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Tech Billionaire’s Right, More Kids Should Drop Out Of College

In any case, it has become increasingly clear that universities are a racket. It suppresses the best and brightest and subordinates their potential to bureaucratic ladders of racial and gender hierarchies. And for others, the vast majority, it's not worth it at all. So it's good news that conservative billionaire Peter Thiel's six-figure offer to skip college is “more popular than ever.”

Thiel made his fortune as a co-founder of PayPal with Elon Musk. He also benefited from being an early investor in Facebook. But ideologically, he stands out among Silicon Valley's ultra-wealthy tech fraternity. With a combination of iconoclastic political beliefs that are part libertarian, part nationalist, and align well with America First policies, he remains a pro-Trump conservative mega-donor and activist. . Therefore, it is no exaggeration to say that he is not the type to avoid risks in favor of respectable customs and orthodoxy.

This helps explain his “Teal Fellowship,” which has been going on since 2010. Given the “Instead of sitting in a classroom, we're giving away $100,000 to young people who want to create something new.” He plans to announce new fellows. Wall Street Journal (WSJ).

As part of the two-year fellowship, students choose to drop out or drop out of university and instead focus on innovation while enjoying funding, mentoring and networking opportunities from Thiel. So far, 271 young people have taken the program and pioneered new areas of industry, from cryptocurrencies and AI to medical research and environmental protection, WSJ reported. The fellowship's guiding philosophy is that “young people can succeed by thinking for themselves, rather than following traditional paths or competing in old career paths.”

And this is exactly what these “old career trajectory” guardians feel so threatened by.teal faced criticism He holds a law degree from Stanford University and is known for his early advocacy of “techno-utopianism” and his hypocritical attitude toward education.Former Harvard University President Larry Summers called The fellowship is “the most misguided philanthropy of the last decade.”But what critics really fear is that Thiel right. Even if the fellowship works, it will discredit them, the philosophy on which their careers are based, the system they control, and all the ties and influence it brings.

But activist billionaires need not fear undermining their credibility and legitimacy. They managed to do it themselves.

Decades ago, college was a place to learn for the sake of learning. Knowledge, discovery, and critical thinking have been the main goals of higher education. Qualifications and job skills were an afterthought. After the Supreme Court ruled in 1971 that IQ tests in hiring were unconstitutional, universities increasingly became agents. There is no doubt that if you go to a top school, you are considered the best and brightest person. But now schools that ostensibly cater to the best and brightest are concerned above all with respecting progressive orthodoxy. Even if someone else performs better at the Oppression Olympics, their talent, skill, and ability mean little.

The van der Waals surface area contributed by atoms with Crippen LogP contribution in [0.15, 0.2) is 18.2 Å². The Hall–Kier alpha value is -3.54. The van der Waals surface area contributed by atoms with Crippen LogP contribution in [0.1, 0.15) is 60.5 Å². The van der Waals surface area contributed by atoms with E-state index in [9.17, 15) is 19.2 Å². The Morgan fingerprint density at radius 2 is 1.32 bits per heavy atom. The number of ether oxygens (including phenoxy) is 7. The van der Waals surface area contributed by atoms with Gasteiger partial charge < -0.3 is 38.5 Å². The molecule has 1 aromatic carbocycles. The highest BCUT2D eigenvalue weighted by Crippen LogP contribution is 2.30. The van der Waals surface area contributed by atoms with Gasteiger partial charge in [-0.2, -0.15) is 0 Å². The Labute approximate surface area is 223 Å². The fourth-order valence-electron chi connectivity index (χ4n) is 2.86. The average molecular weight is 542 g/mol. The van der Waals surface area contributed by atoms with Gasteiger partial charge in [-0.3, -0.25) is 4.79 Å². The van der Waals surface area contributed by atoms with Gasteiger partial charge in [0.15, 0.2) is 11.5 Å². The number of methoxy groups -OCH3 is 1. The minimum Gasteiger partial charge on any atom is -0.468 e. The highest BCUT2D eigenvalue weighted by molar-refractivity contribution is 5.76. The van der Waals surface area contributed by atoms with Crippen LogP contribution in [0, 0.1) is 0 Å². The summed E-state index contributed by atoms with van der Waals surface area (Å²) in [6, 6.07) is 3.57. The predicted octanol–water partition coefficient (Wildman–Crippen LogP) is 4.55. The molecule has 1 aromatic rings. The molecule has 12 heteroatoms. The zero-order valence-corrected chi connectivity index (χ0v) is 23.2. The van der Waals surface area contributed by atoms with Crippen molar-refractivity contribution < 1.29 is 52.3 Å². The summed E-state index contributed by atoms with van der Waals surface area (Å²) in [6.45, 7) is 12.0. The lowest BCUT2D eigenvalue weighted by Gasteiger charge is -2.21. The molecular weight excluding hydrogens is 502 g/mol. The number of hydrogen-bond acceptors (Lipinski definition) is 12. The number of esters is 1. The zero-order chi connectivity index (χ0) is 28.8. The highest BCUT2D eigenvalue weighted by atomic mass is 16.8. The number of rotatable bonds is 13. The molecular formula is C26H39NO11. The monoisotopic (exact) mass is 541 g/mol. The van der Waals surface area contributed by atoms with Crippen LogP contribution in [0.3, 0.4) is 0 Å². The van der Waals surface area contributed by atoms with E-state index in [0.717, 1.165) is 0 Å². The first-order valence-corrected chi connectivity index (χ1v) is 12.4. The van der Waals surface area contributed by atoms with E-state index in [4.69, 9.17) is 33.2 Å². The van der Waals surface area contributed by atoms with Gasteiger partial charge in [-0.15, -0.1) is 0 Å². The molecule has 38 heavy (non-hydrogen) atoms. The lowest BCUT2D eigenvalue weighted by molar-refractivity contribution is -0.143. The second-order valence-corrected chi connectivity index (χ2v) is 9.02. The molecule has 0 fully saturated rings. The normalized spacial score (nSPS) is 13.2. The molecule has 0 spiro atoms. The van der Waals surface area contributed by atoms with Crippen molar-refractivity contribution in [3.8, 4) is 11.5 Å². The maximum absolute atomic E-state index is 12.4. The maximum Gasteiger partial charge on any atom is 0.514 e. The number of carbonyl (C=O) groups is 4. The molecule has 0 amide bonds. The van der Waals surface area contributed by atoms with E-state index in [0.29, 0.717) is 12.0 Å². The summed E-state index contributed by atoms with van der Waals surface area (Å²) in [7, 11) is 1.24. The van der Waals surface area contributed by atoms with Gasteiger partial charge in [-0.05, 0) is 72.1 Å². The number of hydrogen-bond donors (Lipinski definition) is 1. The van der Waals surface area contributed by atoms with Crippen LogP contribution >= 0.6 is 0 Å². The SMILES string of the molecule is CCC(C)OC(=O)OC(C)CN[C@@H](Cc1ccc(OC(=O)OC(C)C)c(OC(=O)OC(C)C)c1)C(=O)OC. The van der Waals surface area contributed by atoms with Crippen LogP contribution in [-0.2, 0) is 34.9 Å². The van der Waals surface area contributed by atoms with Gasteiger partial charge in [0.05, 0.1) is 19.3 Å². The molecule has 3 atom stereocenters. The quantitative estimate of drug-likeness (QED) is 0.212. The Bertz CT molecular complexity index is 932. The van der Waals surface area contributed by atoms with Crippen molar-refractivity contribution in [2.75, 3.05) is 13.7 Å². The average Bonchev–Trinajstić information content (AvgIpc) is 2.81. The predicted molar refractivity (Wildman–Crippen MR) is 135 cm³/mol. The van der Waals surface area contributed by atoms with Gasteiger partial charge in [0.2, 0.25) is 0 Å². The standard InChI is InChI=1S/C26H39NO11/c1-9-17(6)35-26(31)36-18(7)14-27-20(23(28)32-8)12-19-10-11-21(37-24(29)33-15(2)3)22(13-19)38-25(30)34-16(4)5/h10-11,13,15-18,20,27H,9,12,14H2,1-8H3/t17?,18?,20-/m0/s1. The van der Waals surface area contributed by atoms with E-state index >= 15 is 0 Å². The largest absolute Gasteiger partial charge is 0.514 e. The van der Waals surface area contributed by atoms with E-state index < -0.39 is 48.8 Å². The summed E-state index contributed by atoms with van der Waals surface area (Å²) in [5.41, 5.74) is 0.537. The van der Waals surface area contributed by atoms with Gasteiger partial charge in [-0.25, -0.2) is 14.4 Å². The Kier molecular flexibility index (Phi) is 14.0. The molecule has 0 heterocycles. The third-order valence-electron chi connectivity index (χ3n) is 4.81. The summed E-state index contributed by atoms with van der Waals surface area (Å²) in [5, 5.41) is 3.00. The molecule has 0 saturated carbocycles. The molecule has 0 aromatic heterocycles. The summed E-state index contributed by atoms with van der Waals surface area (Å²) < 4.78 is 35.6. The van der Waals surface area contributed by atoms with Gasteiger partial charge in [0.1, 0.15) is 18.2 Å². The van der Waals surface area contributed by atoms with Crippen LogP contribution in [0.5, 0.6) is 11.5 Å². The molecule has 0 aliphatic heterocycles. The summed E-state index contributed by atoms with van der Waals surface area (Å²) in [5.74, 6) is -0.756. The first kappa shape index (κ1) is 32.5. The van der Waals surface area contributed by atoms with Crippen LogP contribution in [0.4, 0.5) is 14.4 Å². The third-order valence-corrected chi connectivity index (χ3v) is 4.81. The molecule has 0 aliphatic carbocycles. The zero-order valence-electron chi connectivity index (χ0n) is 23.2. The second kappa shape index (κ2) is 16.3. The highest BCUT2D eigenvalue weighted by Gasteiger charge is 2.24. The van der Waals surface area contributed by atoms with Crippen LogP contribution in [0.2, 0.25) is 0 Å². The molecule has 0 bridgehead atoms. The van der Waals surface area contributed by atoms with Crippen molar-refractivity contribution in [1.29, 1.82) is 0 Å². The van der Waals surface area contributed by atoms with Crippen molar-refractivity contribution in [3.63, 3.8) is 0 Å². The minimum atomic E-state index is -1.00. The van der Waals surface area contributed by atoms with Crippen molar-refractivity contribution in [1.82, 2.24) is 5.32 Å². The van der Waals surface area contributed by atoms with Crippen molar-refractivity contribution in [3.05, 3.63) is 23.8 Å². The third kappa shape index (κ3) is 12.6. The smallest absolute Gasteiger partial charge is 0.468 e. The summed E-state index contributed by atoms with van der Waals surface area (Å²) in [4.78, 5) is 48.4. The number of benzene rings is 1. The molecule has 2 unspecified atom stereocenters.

Gifted students navigate a complex web of (often conflicting) societal values, diversity training programs, and identity hierarchies if they want to achieve something in their core field. You have to waste your time and energy. And they have to be prepared to do it all over again once they enter the workforce. That's if they even get in in the first place, given the prevalence of race-based admissions systems. As the recent twin scandals of plagiarism and anti-Semitism on top university campuses demonstrate, higher education is a shadow of its former self. (Related: New Release: “Poisoned Ivies” | Watch Now)

The success of Mr. Thiel's fellowship shows that the culture is changing. High-achieving young people have been drilled from birth that earning an elite degree is the most important indicator of success. As the celebrity college admissions fraud scandal has shown, wealthy parents will do anything to get their children into top schools. But as more kids than ever prepare to leave college, they are showing they are no longer buying the credential lies of higher education gatekeepers.

And they're right. Universities no longer have anything to offer truly talented students. Those who have the vision and skills to succeed without it should do so.

But for others, university is still perceived as an essential step on the ladder to a stable middle-class life. Get a degree, get a good job, buy a home, start a family, and retire peacefully at 65—these are the lies we're still being told, and we find ourselves believing them less and less each day. It has become. A new study by the Burning Glass Institute shows that majority (52%) of college graduates start out underemployed in jobs that don't require a degree. To make matters worse, many of them may remain there for 10 years after graduation. Even 10 years after leaving school, a whopping 45% of college graduates are still employed in jobs that don't require a degree, a study has found. Wouldn't these students be better off avoiding all of their college debt and pursuing a career?

America doesn't need any more middle managers, communication consultants, or gender experts who are baristas for life. We need more visionaries to take our country to bold new frontiers, but we also need more truck drivers, electricians, welders, and plumbers to keep our country moving forward. . Universities are not interested in achieving results on either front. So no matter who you are, dropping out of college might be the best thing you ever did.

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